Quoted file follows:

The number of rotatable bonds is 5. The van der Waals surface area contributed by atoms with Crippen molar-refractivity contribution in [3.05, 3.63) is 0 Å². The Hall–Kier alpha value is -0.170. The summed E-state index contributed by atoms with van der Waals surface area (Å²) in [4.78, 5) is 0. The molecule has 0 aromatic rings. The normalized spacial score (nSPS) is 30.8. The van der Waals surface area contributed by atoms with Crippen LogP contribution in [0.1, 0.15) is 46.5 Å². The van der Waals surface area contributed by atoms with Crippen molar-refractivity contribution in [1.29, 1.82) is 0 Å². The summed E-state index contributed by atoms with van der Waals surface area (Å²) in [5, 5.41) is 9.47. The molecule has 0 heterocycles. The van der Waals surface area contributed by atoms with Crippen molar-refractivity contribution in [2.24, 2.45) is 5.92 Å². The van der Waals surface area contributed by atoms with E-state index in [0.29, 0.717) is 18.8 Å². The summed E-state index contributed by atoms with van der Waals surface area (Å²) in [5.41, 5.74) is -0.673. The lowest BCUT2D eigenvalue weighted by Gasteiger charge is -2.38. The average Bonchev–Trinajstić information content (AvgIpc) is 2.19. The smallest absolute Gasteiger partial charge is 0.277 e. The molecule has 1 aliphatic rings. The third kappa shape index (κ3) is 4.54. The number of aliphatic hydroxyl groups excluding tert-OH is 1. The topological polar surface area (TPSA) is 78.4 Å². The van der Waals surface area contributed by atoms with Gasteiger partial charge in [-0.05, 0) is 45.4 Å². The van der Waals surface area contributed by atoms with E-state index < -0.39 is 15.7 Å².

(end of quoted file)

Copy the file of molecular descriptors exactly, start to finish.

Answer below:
The number of rotatable bonds is 5. The van der Waals surface area contributed by atoms with Crippen molar-refractivity contribution in [3.05, 3.63) is 0 Å². The Hall–Kier alpha value is -0.170. The summed E-state index contributed by atoms with van der Waals surface area (Å²) in [4.78, 5) is 0. The molecule has 0 aromatic rings. The normalized spacial score (nSPS) is 30.8. The van der Waals surface area contributed by atoms with Crippen LogP contribution in [0.1, 0.15) is 46.5 Å². The van der Waals surface area contributed by atoms with Crippen molar-refractivity contribution in [1.29, 1.82) is 0 Å². The summed E-state index contributed by atoms with van der Waals surface area (Å²) in [5, 5.41) is 9.47. The molecule has 0 heterocycles. The van der Waals surface area contributed by atoms with Crippen molar-refractivity contribution in [2.24, 2.45) is 5.92 Å². The van der Waals surface area contributed by atoms with E-state index in [0.29, 0.717) is 18.8 Å². The summed E-state index contributed by atoms with van der Waals surface area (Å²) in [5.41, 5.74) is -0.673. The lowest BCUT2D eigenvalue weighted by Gasteiger charge is -2.38. The average Bonchev–Trinajstić information content (AvgIpc) is 2.19. The smallest absolute Gasteiger partial charge is 0.277 e. The molecule has 1 aliphatic rings. The third kappa shape index (κ3) is 4.54. The number of aliphatic hydroxyl groups excluding tert-OH is 1. The topological polar surface area (TPSA) is 78.4 Å². The van der Waals surface area contributed by atoms with Gasteiger partial charge in [-0.05, 0) is 45.4 Å². The van der Waals surface area contributed by atoms with E-state index < -0.39 is 15.7 Å².